Boston Herald, Tuesday, February 14, 2006
Their futures are in the cards
By Jerry Kronenberg
Tuesday, February 14, 2006
Americans will give their sweethearts an estimated 190 million Valentine’s Day cards today.
The nationally recognized entrepreneur is just a small part of the answer for those who might be asking: “Who writes this stuff, anyway?”
“Valentine’s Day is actually the day when I can be most creative,” says Joanna Alberti — owner of Hub startup philoSophie’s, one of about two-dozen small Massachusetts greeting card companies. “There are people who are in love, there are people who are single and there are people who are saying, “I’m not sure if we’re using the ‘L word’ just yet.” That’s why cards are creative. They don’t just all say: ‘I’ll Love You Forever.’ ”
Alberti, whom Business Week Online recently named one of the nation’s “Five Best Entrepreneurs Under 25,” sells her cards at 24 boutiques across the country.
Arlington native Chris Conti, a humor writer in the Shoebox studio at industry leader Hallmark Cards, said his work aims to “help someone be funny and more expressive than they would be on their own.”
Conti writes captions for about 300 Hallmark cards per year, although he got into the business in a roundabout way.
After earning a degree in literature and Economic Theory from the University of Rochester, Conti took the first job offer he got: salesman at Boston gift maker International Silver Co.
One of his clients: Hallmark.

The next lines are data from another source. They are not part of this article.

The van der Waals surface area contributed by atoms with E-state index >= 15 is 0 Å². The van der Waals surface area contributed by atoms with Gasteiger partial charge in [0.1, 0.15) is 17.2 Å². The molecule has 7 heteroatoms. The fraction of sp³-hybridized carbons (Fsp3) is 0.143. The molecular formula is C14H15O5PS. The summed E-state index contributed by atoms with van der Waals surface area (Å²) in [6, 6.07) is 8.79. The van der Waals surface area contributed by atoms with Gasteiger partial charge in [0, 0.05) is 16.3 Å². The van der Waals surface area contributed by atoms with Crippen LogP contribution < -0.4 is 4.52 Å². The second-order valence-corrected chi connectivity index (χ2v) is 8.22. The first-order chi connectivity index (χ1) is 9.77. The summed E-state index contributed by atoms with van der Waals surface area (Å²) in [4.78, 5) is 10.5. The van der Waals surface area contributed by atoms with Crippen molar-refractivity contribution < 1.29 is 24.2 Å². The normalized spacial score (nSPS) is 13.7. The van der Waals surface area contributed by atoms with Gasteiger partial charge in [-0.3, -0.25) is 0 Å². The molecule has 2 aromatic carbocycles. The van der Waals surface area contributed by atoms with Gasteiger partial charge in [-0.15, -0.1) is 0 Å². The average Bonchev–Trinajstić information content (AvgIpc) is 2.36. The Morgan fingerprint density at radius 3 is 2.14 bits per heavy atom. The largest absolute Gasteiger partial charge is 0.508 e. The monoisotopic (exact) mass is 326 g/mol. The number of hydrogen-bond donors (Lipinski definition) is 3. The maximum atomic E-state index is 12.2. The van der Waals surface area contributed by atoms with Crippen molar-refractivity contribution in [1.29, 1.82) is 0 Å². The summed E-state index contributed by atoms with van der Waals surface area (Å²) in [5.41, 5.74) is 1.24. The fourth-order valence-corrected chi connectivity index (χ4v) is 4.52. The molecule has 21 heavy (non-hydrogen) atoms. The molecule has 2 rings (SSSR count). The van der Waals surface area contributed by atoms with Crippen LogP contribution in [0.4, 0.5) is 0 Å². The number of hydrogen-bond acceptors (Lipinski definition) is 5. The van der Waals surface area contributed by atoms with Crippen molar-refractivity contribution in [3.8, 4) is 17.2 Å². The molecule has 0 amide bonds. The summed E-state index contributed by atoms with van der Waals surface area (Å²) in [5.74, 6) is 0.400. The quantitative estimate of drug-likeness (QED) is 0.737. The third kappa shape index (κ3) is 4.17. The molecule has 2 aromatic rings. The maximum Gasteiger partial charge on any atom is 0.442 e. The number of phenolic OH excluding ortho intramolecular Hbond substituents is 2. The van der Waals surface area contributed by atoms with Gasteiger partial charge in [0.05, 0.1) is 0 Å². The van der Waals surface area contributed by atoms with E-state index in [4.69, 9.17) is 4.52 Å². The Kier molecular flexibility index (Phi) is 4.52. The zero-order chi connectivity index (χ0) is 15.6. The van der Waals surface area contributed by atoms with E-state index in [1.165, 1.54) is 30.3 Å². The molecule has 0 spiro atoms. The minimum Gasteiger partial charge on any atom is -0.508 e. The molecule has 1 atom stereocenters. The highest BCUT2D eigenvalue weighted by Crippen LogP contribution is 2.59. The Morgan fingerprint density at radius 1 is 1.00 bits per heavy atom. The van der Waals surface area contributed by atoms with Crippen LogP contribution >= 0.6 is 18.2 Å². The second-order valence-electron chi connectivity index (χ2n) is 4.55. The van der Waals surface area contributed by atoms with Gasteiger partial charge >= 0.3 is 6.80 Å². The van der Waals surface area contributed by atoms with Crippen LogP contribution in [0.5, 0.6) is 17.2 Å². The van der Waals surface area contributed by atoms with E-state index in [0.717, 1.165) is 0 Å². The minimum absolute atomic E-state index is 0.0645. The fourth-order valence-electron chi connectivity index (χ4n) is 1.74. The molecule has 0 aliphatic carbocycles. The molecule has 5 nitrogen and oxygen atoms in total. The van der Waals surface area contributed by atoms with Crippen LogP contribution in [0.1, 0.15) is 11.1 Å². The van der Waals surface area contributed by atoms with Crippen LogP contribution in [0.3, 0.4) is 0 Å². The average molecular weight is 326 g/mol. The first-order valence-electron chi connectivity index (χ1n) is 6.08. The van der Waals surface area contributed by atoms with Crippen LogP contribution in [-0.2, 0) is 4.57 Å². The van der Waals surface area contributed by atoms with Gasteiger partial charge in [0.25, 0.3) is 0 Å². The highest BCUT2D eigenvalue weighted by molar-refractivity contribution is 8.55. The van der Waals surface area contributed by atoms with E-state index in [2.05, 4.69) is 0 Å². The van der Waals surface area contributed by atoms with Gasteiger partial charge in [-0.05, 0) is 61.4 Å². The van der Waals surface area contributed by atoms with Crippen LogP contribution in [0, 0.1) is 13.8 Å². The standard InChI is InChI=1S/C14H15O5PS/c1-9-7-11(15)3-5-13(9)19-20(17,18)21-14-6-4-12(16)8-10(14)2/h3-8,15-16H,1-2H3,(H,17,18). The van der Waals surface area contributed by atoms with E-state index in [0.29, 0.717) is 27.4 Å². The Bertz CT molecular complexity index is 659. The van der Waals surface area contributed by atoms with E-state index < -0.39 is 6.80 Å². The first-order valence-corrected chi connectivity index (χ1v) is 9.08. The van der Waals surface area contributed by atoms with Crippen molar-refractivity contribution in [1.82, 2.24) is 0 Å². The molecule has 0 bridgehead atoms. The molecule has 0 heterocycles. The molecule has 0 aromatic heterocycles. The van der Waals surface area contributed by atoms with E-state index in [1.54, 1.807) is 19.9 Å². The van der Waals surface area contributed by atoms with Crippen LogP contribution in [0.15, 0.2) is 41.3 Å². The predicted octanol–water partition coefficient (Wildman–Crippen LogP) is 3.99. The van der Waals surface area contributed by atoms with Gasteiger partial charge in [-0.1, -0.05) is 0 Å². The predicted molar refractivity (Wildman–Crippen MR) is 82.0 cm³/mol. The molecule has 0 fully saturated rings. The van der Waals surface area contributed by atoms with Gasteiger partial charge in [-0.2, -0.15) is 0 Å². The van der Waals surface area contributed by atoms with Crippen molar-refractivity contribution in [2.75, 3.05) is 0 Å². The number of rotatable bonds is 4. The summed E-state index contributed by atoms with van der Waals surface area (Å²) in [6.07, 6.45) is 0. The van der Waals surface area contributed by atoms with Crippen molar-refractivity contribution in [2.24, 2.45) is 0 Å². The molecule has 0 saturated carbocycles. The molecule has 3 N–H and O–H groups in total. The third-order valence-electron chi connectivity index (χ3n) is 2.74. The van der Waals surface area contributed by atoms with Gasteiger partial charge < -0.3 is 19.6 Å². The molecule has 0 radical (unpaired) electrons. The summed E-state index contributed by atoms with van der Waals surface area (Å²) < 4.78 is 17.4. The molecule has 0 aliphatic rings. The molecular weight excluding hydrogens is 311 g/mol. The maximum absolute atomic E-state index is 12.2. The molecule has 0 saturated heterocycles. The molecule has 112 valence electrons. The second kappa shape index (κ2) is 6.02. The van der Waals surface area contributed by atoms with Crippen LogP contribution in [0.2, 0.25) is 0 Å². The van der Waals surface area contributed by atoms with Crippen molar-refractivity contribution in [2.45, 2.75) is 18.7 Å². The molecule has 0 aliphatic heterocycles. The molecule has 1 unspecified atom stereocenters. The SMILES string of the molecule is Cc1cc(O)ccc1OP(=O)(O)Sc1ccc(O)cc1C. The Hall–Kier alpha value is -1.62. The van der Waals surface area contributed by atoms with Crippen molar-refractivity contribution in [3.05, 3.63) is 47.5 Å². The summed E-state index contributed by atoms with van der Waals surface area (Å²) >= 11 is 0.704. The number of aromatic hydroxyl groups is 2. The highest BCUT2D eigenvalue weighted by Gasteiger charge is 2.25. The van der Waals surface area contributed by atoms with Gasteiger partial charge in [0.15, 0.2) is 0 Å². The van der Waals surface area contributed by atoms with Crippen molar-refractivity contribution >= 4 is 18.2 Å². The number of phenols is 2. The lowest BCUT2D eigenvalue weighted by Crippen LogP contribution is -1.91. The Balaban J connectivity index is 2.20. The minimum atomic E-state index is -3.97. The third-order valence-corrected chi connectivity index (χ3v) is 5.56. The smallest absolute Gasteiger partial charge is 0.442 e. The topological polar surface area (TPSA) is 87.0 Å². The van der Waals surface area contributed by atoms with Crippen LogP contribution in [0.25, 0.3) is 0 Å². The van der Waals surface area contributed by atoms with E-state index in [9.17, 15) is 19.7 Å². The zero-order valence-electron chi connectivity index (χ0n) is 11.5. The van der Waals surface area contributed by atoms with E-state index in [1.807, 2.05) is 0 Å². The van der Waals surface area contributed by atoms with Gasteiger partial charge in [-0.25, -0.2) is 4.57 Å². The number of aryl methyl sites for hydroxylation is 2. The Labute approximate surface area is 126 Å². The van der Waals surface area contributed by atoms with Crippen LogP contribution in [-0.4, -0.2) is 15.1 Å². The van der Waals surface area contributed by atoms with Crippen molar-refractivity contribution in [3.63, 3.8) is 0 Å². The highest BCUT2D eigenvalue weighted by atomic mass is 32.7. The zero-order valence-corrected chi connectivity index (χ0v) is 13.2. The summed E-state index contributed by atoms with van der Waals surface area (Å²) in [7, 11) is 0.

Conti befriended (and ultimately married) a Hallmark buyer named Kaki Cummings, who helped him get an editor’s job at the company’s Kansas City headquarters.
Today, Conti drafts about 15 jokes a day, 10 t0 20% of which his bosses usually “accept,” or find good enough for publication.
If an accepted joke fits in with business needs — say Hallmark wants some Valentine’s cards for newlyweds — Conti’s work shows up in stores about a year later.
The writer said he often draws inspiration from things in his own life. Conti also watches lots of TV and movies to “absorb the situations and language, so that I can describe the underlying emotions that are universal to all of us. And be funnier and more clever about it than an average person could be on their own.”
“What’s fun for me is when I’m shopping and I see someone read my card and laugh,” he said. “If something sounds quick and easy — and sounds like it’s the sender speaking, and not me — then I’ve done my job.”
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